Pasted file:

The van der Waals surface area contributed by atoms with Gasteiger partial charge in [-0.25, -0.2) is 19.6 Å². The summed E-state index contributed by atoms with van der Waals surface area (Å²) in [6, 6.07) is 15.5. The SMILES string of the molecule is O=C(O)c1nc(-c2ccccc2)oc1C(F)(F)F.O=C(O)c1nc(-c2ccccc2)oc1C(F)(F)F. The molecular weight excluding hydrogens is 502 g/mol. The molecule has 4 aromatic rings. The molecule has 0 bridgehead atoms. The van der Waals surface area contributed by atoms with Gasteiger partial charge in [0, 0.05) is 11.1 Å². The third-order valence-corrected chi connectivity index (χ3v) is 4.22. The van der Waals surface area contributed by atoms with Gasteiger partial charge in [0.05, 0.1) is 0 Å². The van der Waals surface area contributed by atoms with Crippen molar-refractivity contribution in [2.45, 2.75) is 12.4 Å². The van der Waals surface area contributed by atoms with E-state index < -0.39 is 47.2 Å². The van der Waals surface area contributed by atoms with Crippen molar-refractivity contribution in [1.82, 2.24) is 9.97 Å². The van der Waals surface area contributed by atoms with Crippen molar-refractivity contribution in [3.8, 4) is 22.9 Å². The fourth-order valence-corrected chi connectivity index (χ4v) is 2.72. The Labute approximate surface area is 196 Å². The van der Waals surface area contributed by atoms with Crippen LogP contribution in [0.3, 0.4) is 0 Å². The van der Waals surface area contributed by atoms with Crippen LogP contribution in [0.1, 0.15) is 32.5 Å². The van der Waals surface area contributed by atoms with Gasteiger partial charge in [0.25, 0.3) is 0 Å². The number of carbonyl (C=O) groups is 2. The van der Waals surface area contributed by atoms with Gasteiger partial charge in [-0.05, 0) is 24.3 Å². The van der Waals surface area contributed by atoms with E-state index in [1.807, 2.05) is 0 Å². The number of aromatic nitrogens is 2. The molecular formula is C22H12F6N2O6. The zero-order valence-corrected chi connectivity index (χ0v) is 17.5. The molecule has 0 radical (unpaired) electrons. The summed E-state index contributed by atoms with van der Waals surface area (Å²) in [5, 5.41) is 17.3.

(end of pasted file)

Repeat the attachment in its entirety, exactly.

The van der Waals surface area contributed by atoms with Gasteiger partial charge in [-0.25, -0.2) is 19.6 Å². The summed E-state index contributed by atoms with van der Waals surface area (Å²) in [6, 6.07) is 15.5. The SMILES string of the molecule is O=C(O)c1nc(-c2ccccc2)oc1C(F)(F)F.O=C(O)c1nc(-c2ccccc2)oc1C(F)(F)F. The molecular weight excluding hydrogens is 502 g/mol. The molecule has 4 aromatic rings. The molecule has 0 bridgehead atoms. The van der Waals surface area contributed by atoms with Gasteiger partial charge in [0, 0.05) is 11.1 Å². The third-order valence-corrected chi connectivity index (χ3v) is 4.22. The van der Waals surface area contributed by atoms with Gasteiger partial charge in [0.05, 0.1) is 0 Å². The van der Waals surface area contributed by atoms with Crippen molar-refractivity contribution in [2.45, 2.75) is 12.4 Å². The van der Waals surface area contributed by atoms with E-state index < -0.39 is 47.2 Å². The van der Waals surface area contributed by atoms with Crippen molar-refractivity contribution in [1.82, 2.24) is 9.97 Å². The van der Waals surface area contributed by atoms with Crippen molar-refractivity contribution in [3.8, 4) is 22.9 Å². The fourth-order valence-corrected chi connectivity index (χ4v) is 2.72. The Labute approximate surface area is 196 Å². The van der Waals surface area contributed by atoms with Crippen LogP contribution in [0.3, 0.4) is 0 Å². The van der Waals surface area contributed by atoms with Crippen LogP contribution in [0.1, 0.15) is 32.5 Å². The van der Waals surface area contributed by atoms with Gasteiger partial charge in [0.25, 0.3) is 0 Å². The number of carbonyl (C=O) groups is 2. The van der Waals surface area contributed by atoms with Gasteiger partial charge in [-0.05, 0) is 24.3 Å². The van der Waals surface area contributed by atoms with E-state index in [1.807, 2.05) is 0 Å². The number of aromatic nitrogens is 2. The molecular formula is C22H12F6N2O6. The zero-order valence-corrected chi connectivity index (χ0v) is 17.5. The molecule has 0 radical (unpaired) electrons. The summed E-state index contributed by atoms with van der Waals surface area (Å²) in [5, 5.41) is 17.3.